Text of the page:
The southward migration of blue­wing, greenwing, and cinnamon teal marks the beginning of waterfowl season in most states. But teal are different from other ducks, and hunters need to employ different techniques to be successful. Kelly Haydel of Haydel Game Calls offers this advice for the early birds.

Scouting is important in any type of hunting, but it is particularly important for teal because they are creatures of habit.

“Teal will stay on the same local flight pattern,” Haydel says. “That means they’ll usually show up in the same areas at the same time day after day.”

Search for the birds a week before the season begins in areas where there are large bodies of shallow water and food sources.

The Finer Points of Fakery
According to Haydel, spinning-wing decoys are a big help when hunting teal, and the action is enough to sell even the wariest birds on your spread. If you don’t have a spinning teal decoy, don’t worry, Haydel says. Spinning dove decoys work as well.

Some hunters like to set out several dozen decoys. According to Haydel, a couple dozen is plenty, and mallard hen fakes will draw teal early in the season. Whatever you do, keep the dekes dead ahead of your blind.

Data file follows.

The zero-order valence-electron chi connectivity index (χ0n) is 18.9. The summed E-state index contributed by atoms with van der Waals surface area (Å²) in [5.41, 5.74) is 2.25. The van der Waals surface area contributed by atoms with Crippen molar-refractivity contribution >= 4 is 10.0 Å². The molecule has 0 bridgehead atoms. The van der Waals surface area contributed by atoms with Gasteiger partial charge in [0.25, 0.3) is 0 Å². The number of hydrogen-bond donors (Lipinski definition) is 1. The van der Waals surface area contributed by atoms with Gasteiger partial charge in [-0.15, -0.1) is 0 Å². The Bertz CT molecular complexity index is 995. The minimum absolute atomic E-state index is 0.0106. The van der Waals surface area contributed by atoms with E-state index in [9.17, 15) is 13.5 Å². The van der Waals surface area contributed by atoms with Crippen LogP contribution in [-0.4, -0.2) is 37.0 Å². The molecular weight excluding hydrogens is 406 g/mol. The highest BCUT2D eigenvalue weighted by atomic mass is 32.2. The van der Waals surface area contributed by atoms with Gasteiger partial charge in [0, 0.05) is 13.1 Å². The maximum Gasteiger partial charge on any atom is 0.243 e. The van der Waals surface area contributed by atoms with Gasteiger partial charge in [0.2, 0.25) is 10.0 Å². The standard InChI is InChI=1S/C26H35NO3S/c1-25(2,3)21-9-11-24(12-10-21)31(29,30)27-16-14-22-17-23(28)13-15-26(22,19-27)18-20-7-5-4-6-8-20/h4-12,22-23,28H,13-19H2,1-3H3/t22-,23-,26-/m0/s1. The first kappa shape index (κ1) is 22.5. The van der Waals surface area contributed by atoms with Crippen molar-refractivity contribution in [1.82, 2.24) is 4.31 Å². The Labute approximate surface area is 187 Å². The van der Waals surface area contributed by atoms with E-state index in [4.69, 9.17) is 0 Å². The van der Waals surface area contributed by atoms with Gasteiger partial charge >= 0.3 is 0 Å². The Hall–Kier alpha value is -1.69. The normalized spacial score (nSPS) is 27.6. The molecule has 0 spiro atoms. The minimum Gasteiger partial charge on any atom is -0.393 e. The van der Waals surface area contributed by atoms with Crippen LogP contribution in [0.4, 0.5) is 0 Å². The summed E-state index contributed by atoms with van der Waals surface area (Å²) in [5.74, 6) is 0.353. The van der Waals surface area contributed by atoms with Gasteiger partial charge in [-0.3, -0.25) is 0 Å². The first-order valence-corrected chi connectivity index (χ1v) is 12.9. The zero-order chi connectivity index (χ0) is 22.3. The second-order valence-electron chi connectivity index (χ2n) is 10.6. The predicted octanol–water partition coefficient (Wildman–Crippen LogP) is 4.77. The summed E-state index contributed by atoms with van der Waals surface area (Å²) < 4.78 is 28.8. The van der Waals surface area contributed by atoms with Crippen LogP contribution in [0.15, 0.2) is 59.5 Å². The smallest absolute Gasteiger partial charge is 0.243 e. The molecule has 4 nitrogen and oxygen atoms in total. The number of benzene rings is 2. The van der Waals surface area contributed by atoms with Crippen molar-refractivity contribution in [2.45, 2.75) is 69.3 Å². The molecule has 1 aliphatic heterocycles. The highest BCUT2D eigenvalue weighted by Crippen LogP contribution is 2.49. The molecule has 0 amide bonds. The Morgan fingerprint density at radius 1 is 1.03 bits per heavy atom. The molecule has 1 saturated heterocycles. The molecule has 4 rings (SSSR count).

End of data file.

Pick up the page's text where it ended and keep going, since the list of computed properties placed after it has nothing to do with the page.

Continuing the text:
“Some hunters want to place their decoys off to the side,” says Haydel. “Teal will drop down almost on top of your decoys, so keep everything straight ahead of the hunters so everyone gets a shot.”

Hide Right
“Teal are typically moving so fast that you don’t have to go all out with a blind,” Haydel says. “Cut willow limbs and stick them down in the ground to break up your outline.”

Blinds made of natural materials are less likely to spook ducks, and they’re easy to set up and break down. Figure out where the teal are feeding and get there early enough to set out your decoys and build a quick blind. It’s also a good idea to look over the vegetation as you are scouting and to develop some idea of how you’ll construct your blind. Be sure to bring along a bucket or stool to sit on as well.

Call for All
Some duck hunters believe that you need to use species-specific calls. Haydel disagrees.

“All hens quack in some fashion,” he says. “A bluewing teal hen call will work on all teal.”

Haydel begins with a greeting call as the birds are circling the decoys. If the teal begin to drift, Haydel gets on the call. Once the birds commit, be ready. They’ll probably drop right down into the decoys.

“It’s like with a dog,” Haydel says. “When it starts to get away, you tug on the leash to bring it back. But when it’s close by, you leave it alone. If ducks start to stray, pull the leash.”

Haydel advises calling aggressively. He prefers to use his BB10 bluewing teal call because it is a reed call and therefore he can be loud when he needs to be.

Size Matters
Stay away from large shot, Haydel says. He prefers No. 4 or 6 shot, and advises hunters against using No. 2 shot.

“Teal are such fine eating, I hate to turn them into mincemeat,” he says.

Most teal hunters also use too much choke. Haydel uses his company’s DPX Decoy tube, which has a constriction between improved cylinder and skeet. Teal don’t take a lot of killing, and the birds are likely to be close and moving quickly. Preseason trips to the skeet range will improve your shooting.